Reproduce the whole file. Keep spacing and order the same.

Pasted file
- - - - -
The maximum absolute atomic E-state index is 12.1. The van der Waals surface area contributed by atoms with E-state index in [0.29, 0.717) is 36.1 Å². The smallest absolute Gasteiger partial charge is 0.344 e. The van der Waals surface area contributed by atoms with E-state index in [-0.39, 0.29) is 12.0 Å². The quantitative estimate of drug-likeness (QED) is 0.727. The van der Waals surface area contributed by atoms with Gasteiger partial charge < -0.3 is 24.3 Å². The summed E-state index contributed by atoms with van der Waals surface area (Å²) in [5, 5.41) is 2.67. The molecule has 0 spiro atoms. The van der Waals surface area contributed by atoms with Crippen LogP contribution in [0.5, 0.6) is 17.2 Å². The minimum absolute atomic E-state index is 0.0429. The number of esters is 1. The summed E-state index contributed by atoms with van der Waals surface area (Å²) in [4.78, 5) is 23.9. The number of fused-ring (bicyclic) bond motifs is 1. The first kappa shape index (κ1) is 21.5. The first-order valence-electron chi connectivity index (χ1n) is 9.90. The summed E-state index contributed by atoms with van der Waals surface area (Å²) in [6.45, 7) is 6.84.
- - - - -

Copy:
The maximum absolute atomic E-state index is 12.1. The van der Waals surface area contributed by atoms with E-state index in [0.29, 0.717) is 36.1 Å². The smallest absolute Gasteiger partial charge is 0.344 e. The van der Waals surface area contributed by atoms with E-state index in [-0.39, 0.29) is 12.0 Å². The quantitative estimate of drug-likeness (QED) is 0.727. The van der Waals surface area contributed by atoms with Gasteiger partial charge < -0.3 is 24.3 Å². The summed E-state index contributed by atoms with van der Waals surface area (Å²) in [5, 5.41) is 2.67. The molecule has 0 spiro atoms. The van der Waals surface area contributed by atoms with Crippen LogP contribution in [0.5, 0.6) is 17.2 Å². The minimum absolute atomic E-state index is 0.0429. The number of esters is 1. The summed E-state index contributed by atoms with van der Waals surface area (Å²) in [4.78, 5) is 23.9. The number of fused-ring (bicyclic) bond motifs is 1. The first kappa shape index (κ1) is 21.5. The first-order valence-electron chi connectivity index (χ1n) is 9.90. The summed E-state index contributed by atoms with van der Waals surface area (Å²) in [6.45, 7) is 6.84.